At Piggott's Art Gallery, Tim and Les are shown a truly dreadful modern painting by Mr. Piggott, the Cockney owner of the gallery. He says the paintings are all "bloody awful". Tim starts to discuss art with him but Les gets them back on track. Mr. Piggott tells them how awful the "tummy pump" was and tells them the "doctor" wasn't a doctor when he came to the gallery that morning. The "doctor", who called himself "Mr. Brown", took a fancy to one of the paintings in the gallery. Mr. Piggott hadn't made a sale in weeks, so he was eager to oblige. Mr. Piggott goes off on another digression about the world of art. "Mr. Brown" wanted to take the painting with him right there and then, but only had half the cash needed and Mr. Piggott didn't want to accept a check from a stranger. "Mr. Brown" mentioned that his bank was right down the street and suggested they both go there and he'd get the rest of the cash. On the way "Mr. Brown" suggested they stop for lunch first - tea and sandwiches. Mr. Piggott goes on again about how "bloody awful" the paintings are. Once inside the bank, he says, he remembers nothing, until the awful "tummy pump". He describes "Mr. Brown" as looking like anyone else, somewhere between 50 and 60 (Tim says that's a wide range), slimmish but shorter than Mr. Piggott, the average-face-in-the-crowd-chap. He was fair, blonde or sandy-haired. Les says there's quite a difference and Mr. Piggott sheepishly admits that he's totally color blind. When Tim asks if that isn't a handicap in the art business, Mr. Piggott looks around and responds that he finds it a necessity.
Miss Dunwoody's maid answers the door silently; each time Burke starts to speak she holds up her hand and silences him. Mutely she escorts him out onto the balcony of the suite. Miss Dunwoody, clad in sunsuit and dark glasses, is reading, drink at her side. When Burke asks where the party is, she tells them that they're it, and gets very cozy with Burke. Burke comments on Mr. Newbold's friendly hand pats and Miss Dunwoody says it doesn't mean a thing - all men act like that with her. Burke says he knows why, and she kisses him. When she gets no reaction, she tells him to go ahead and ask his questions. Burke wonders how a secretary can afford such a fabulous apartment and maid. Mother and daddy have scads of money and like her to be comfortable; Mr. Newbold is just her nice old boss. Burke is doubtful and leaves.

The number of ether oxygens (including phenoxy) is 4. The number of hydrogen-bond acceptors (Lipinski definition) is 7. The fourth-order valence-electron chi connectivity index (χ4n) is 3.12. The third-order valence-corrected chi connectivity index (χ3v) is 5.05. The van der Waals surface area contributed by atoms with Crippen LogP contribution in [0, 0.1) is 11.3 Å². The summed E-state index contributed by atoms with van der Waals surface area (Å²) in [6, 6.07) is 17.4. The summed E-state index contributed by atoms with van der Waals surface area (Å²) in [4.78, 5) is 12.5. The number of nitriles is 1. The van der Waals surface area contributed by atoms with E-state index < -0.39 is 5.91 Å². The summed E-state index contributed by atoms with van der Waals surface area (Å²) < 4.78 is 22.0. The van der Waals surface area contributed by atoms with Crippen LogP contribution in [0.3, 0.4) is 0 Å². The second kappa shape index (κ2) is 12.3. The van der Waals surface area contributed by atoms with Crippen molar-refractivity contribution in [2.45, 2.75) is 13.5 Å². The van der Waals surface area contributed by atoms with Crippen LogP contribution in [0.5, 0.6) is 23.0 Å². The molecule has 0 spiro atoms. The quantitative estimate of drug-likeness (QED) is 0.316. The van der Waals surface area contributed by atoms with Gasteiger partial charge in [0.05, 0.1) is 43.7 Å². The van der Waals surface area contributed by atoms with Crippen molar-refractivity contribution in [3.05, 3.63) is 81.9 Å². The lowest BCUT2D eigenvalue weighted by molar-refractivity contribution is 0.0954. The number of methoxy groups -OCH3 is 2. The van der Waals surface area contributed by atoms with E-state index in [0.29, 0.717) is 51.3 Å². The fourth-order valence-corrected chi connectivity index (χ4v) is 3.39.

At the station, Tim reports that Mr. Piggott was indeed given knockout drops; also, the Carney Ambulance Service called. "Mr. Brown" had ordered an ambulance the day before to pick up his sick mother; when the driver got to the address, he was told there was no one by the name of Brown at that address. When he returned to the curb, the ambulance had been stolen. As usual, no one could give a description of "Mr. Brown". A call comes through from Malibu - a witness saw a vehicle being nudged off an embankment and thinks it may have been an ambulance. Indeed, when they reach the site, there's the missing ambulance. The inside is covered in blood stains, and George McLeod finally finds one usable print on the rear door.
The print belongs to one Frank Willard, a petty thief and "muscle". Les says he picked Willard up once and he's none too bright. Willard had always been a drunk, but in the past few years had really hit bottom, ending up on Skid Row. Burke suggests they look for him at Cully's Place, since all the lushes end there sooner or later.